Software component


A software component is a modular unit of software that encapsulates specific functionality.[1] The desired characteristics of a component are reusability and maintainability.[1]



Components allow software development to assemble software with reliable parts rather than writing code for every aspect; allowing for implementation to be more like factory assembly than custom building.



Desirable attributes of a component include but are not limited to:

  • Substitutable – can be replaced by another component with the same interface



Some components are built in-house by the same organization or team building the software system. Some are third-party, developed elsewhere and assembled into the software system.[2]

Component-based software engineering


For large-scale systems, component-based development encourages a disciplined process to manage complexity.[3]



Some components conform to a framework technology that allows them to be consumed in a well-known way. Examples include: CORBA, COM, Enterprise JavaBeans, and the .NET Framework.[4][5]


An example of interdependent components modeling a reservation system in UML

Component design is often modeled visually. In Unified Modeling Language (UML) 2.0 a component is shown as a rectangle, and an interface is shown as a lollipop to indicate a provided interface and as a socket to indicate consumption of an interface.



The idea of reusable software components was promoted by Douglas McIlroy in his presentation at the NATO Software Engineering Conference of 1968.[6] (One goal of that conference was to resolve the so-called software crisis of the time.) In the 1970s, McIlroy put this idea into practice with the addition of the pipeline feature to the Unix operating system.

Brad Cox refined the concept of a software component in the 1980s.[7] He attempted to create an infrastructure and market for reusable third-party components by inventing the Objective-C programming language.[8]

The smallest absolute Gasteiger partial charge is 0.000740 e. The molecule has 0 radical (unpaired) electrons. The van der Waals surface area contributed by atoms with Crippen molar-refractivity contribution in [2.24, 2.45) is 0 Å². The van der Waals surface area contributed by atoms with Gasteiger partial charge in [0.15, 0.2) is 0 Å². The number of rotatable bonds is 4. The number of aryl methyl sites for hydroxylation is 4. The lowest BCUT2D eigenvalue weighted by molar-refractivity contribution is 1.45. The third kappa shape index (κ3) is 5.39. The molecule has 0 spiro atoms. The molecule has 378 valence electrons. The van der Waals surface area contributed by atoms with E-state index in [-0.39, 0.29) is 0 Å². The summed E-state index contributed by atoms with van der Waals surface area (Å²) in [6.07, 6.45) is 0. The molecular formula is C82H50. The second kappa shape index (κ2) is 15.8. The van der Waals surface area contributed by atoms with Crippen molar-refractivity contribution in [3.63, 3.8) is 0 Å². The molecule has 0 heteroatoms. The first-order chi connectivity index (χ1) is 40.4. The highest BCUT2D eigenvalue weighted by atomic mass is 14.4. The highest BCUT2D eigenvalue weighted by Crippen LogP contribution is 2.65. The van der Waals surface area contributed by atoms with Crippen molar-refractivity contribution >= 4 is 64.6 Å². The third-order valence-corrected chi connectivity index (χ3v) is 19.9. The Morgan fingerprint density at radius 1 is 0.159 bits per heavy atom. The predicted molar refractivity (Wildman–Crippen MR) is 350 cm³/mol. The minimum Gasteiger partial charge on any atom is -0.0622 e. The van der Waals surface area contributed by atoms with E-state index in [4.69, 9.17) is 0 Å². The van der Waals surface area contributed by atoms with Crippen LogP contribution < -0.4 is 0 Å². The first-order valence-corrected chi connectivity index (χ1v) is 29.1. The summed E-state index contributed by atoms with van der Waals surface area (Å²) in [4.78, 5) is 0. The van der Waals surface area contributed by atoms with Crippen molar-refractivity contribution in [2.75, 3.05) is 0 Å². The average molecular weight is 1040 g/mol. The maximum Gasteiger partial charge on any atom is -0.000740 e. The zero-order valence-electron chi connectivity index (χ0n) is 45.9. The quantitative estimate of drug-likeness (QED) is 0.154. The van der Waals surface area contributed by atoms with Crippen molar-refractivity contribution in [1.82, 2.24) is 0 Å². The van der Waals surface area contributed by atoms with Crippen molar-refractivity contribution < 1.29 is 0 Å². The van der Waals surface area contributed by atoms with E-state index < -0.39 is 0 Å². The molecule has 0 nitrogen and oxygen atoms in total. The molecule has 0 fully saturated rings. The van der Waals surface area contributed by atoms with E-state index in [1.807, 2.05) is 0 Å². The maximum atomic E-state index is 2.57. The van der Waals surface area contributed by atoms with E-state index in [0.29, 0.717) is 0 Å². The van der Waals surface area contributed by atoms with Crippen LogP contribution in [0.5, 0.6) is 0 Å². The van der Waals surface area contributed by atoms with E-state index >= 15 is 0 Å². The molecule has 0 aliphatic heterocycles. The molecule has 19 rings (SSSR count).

IBM introduced System Object Model (SOM) in the early 1990s.[9]

Microsoft introduced Component Object Model (COM) in the early 1990s. Microsoft built many domain-specific component technologies on COM, including Distributed Component Object Model (DCOM), Object Linking and Embedding (OLE), and ActiveX.


  1. ^ a b Pandey, Pankaj (11 July 2023). "Tutorial notes: Software Components and Connectors". Retrieved 14 May 2024.
  2. ^ Yadav, Sunny (16 April 2024). "Types of Software Components — With Examples". LinkedIn. Retrieved 14 May 2024.
  3. ^ Douglas C. Schmidt. "Why Software Reuse has Failed and How to Make It Work for You". Retrieved 14 May 2024.
  4. ^ Crnkovic, I.; Sentilles, S.; Vulgarakis, A.; Chaudron, M. R. V. (2011). "A Classification Framework for Software Component Models". IEEE Transactions on Software Engineering. 37 (5): 593–615. doi:10.1109/TSE.2010.83. S2CID 15449138.
  5. ^ Lau, Kung-Kiu; Wang, Zheng (2007). "Software Component Models". IEEE Transactions on Software Engineering. 33 (10): 709–724. doi:10.1109/TSE.2007.70726. ISSN 0098-5589.
  6. ^ McIlroy, Malcolm Douglas (January 1969). "Mass produced software components" (PDF). Software Engineering: Report of a conference sponsored by the NATO Science Committee, Garmisch, Germany, 7-11 Oct. 1968. Scientific Affairs Division, NATO. p. 79.
  7. ^ Rainer Niekamp. "Software Component Architecture" (PDF). Gestión de Congresos - CIMNE/Institute for Scientific Computing, TU Braunschweig. p. 4. Archived from the original (PDF) on 2012-03-28. Retrieved 2011-07-29. The modern concept of a software component largely defined by Brad Cox of Stepstone, => Objective-C programming language
  8. ^ Brad Cox (1991). Object Oriented Programming: An Evolutionary Approach. Addison Wesley. ISBN 0-201-54834-8.
  9. ^ Raphael Gfeller (December 9, 2008). "Upgrading of component-based application". HSR - Hochschule für Technik Rapperswill. p. 4. Retrieved 2011-07-29. 1990, IBM invents their System Object Model. 1990, as a reaction, Microsoft released OLE 1.0 OLE custom controls (OCX)[permanent dead link]